Conductivity is the ability of a material to conduct electric current. The principle by which instruments measure conductivity is simple – two plates are placed in the sample, a potential is applied to the plates (normally a sine wave voltage), and the current is measured.
Conductivity (C), the inverse of resistivity (R) is determined from the voltage and current values according to Ohm’s law.
C = I/R = I (amps) / E (volts)
Since the charge on ions in solution facilities the conductance of electrical current, the conductivity of a solution is proportional to its ion concentration. In some situations, however, conductivity may not correlate directly to concentration. The graphs below illustrate the relationship between conductivity and ion concentration for two common solutions. Notice that the graph is linear for sodium chloride solution, but not for highly concentrated sulfuric acid. Ionic interactions can alter the linear relationship between conductivity and concentration in some highly concentrated solutions.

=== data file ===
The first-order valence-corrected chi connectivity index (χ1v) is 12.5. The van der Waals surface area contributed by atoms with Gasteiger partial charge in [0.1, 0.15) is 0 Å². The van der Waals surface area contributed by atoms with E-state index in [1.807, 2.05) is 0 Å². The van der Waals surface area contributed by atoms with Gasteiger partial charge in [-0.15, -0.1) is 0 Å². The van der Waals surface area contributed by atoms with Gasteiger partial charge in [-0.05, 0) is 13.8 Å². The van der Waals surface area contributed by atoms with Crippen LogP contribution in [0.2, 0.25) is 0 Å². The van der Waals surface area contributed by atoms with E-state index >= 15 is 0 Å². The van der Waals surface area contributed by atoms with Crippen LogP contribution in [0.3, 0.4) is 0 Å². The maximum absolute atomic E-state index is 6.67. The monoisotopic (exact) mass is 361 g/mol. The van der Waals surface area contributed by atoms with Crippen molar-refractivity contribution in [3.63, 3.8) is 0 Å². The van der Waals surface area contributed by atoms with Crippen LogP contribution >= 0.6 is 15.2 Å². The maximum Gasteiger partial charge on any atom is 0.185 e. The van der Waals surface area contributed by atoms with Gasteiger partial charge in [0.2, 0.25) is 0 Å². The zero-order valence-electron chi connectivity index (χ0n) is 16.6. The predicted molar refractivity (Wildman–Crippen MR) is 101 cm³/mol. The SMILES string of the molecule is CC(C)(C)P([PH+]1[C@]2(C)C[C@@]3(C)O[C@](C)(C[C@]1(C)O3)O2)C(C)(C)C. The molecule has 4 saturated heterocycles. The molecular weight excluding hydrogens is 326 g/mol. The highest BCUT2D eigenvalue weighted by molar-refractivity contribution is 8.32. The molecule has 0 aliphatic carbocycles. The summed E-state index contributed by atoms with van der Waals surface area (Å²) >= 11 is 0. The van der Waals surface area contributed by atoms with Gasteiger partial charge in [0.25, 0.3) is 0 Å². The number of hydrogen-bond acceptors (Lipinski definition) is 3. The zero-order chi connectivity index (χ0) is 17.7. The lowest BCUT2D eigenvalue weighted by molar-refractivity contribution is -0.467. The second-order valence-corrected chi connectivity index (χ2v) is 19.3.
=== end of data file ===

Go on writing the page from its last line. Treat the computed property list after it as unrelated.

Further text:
Units of Measurement:
The basic unit of conductivity is the siemens (S), formerly called the mho. Since cell geometry affects conductivity values, standardized measurements are expressed in specific conductivity units (S/cm) to compensate for variations in electrode dimensions. Specific conductivity (C) is simply the product of measured conductivity (G) and the electrode cell constant (L/A), where L is the length of the column of liquid between the electrode and A is the area of the electrodes (see Figure 1).
C = G x (L/A)
If the cell constant is 1 cm1, the specific conductivity is the same as the measured conductivity of the solution. Although electrode shape varies, an electrode can always be represented by an equivalent theoretical cell.
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Conductivity Temperature Compensation:
Conductivity measurements are temperature dependent. The degree to which temperature affects conductivity varies from solution to solution and can be calculated using the following formula:
Gt = Gt_{cal} {1 + (TT_{cal})}
where: Gt = conductivity at any temperature T in °C, Gt_{cal} = conductivity at calibration temperature T_{cal} in °C, = temperature coefficient of solution at T_{cal} in °C.
Conductivity Meter Calibration and Cell Maintenance:
Conductivity meters and cells should be calibrated to a standard solution before using. When selecting a standard, choose one that has the approximate conductivity of the solution to be measured.